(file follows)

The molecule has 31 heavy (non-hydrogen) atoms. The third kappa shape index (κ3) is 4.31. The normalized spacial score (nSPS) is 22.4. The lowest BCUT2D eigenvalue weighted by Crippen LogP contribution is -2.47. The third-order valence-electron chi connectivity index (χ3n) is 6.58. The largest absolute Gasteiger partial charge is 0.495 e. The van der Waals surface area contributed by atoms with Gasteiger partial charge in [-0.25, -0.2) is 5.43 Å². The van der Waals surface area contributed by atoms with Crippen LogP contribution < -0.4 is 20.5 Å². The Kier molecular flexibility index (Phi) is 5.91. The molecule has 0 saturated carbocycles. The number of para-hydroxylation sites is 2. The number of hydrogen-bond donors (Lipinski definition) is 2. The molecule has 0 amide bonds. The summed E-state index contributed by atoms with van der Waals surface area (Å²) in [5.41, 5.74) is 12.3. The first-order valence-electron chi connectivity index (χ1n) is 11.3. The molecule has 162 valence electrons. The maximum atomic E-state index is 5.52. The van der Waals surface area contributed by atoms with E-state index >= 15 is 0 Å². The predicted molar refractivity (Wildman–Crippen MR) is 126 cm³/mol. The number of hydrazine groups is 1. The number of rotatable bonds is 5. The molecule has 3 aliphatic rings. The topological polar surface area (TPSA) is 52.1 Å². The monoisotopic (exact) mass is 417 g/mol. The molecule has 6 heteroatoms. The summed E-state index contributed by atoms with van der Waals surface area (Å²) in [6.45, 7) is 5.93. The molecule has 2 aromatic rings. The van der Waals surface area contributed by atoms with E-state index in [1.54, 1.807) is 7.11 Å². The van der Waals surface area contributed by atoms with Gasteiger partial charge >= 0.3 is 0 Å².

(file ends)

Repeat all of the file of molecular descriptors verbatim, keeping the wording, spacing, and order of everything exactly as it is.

The molecule has 31 heavy (non-hydrogen) atoms. The third kappa shape index (κ3) is 4.31. The normalized spacial score (nSPS) is 22.4. The lowest BCUT2D eigenvalue weighted by Crippen LogP contribution is -2.47. The third-order valence-electron chi connectivity index (χ3n) is 6.58. The largest absolute Gasteiger partial charge is 0.495 e. The van der Waals surface area contributed by atoms with Gasteiger partial charge in [-0.25, -0.2) is 5.43 Å². The van der Waals surface area contributed by atoms with Crippen LogP contribution < -0.4 is 20.5 Å². The Kier molecular flexibility index (Phi) is 5.91. The molecule has 0 saturated carbocycles. The number of para-hydroxylation sites is 2. The number of hydrogen-bond donors (Lipinski definition) is 2. The molecule has 0 amide bonds. The summed E-state index contributed by atoms with van der Waals surface area (Å²) in [5.41, 5.74) is 12.3. The first-order valence-electron chi connectivity index (χ1n) is 11.3. The molecule has 162 valence electrons. The maximum atomic E-state index is 5.52. The van der Waals surface area contributed by atoms with E-state index >= 15 is 0 Å². The predicted molar refractivity (Wildman–Crippen MR) is 126 cm³/mol. The number of hydrazine groups is 1. The number of rotatable bonds is 5. The molecule has 3 aliphatic rings. The topological polar surface area (TPSA) is 52.1 Å². The monoisotopic (exact) mass is 417 g/mol. The molecule has 6 heteroatoms. The summed E-state index contributed by atoms with van der Waals surface area (Å²) in [6.45, 7) is 5.93. The molecule has 2 aromatic rings. The van der Waals surface area contributed by atoms with E-state index in [1.54, 1.807) is 7.11 Å². The van der Waals surface area contributed by atoms with Gasteiger partial charge >= 0.3 is 0 Å².